Remarkable number of factual errors
To the editor,
In "Pappé's Questionable Content" (Mairghread Ryan, Spectrum, April 14), Professor Ernest Sternberg says that Professor Ilan Pappé's UB lecture on March 24 "bordered on hate speech." It's surprising to read this, since Professor Sternberg did not attend the lecture. (I did, and saw that he was not there.) Moreover, he seems not even to have heard a tape, for he says not one word about the lecture itself. Not just ordinary scholarly ethics, but the Torah itself, has some fairly sharp things to say about "bearing false witness."
And for such a short letter, Professor Sternberg produces a remarkable number of factual errors. The Arab Revolt began in 1936, not 1933. Israel ethnically cleansed hundreds of thousands of Palestinians not just "in the context of a total war," but also in the five months before the Arab armies attacked in May 1948. And no reputable historian of any political persuasion claims any more that the Palestinians left their homes "on their own." The historical record reinforces what common sense would expect: that they left their homes because of violence and the threat of violence.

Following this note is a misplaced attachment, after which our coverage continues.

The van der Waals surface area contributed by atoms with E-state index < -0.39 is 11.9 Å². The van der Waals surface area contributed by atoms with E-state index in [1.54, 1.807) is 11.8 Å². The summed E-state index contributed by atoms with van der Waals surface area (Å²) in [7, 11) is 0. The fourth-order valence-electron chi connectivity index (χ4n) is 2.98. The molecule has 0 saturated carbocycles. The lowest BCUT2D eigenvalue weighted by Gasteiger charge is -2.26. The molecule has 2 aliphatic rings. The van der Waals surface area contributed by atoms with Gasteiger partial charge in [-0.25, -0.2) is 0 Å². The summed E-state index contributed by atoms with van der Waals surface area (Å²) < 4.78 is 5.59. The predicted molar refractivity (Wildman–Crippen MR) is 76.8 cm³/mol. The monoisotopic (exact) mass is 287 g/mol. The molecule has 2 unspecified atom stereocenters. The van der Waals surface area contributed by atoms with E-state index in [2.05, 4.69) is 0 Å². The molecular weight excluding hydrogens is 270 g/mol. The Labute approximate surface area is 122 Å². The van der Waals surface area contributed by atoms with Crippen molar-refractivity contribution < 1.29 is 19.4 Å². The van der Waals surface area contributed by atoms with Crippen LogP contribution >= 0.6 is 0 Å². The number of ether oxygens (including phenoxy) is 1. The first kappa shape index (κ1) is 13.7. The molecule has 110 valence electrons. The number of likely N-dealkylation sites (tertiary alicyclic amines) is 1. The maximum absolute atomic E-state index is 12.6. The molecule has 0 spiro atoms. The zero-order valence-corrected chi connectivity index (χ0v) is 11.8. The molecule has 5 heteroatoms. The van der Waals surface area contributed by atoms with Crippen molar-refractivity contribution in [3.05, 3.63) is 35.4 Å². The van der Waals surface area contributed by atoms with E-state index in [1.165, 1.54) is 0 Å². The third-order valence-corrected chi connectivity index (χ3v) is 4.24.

Professor Sternberg also engages in strategic misrepresentation. Indeed, it is true that "some" Palestinian refugees left Israeli-occupied Palestine during the Nakba, and that "all" Jewish refugees left the rest of Palestine. But surely the numbers of that "some" (750,000) and that "all" (well under 1% of that) are also worth noting.
In the future, I strongly encourage Professor Sternberg to speak more accurately, to attend the lectures he wishes to review, and to hear the speech he wishes to label "hate speech."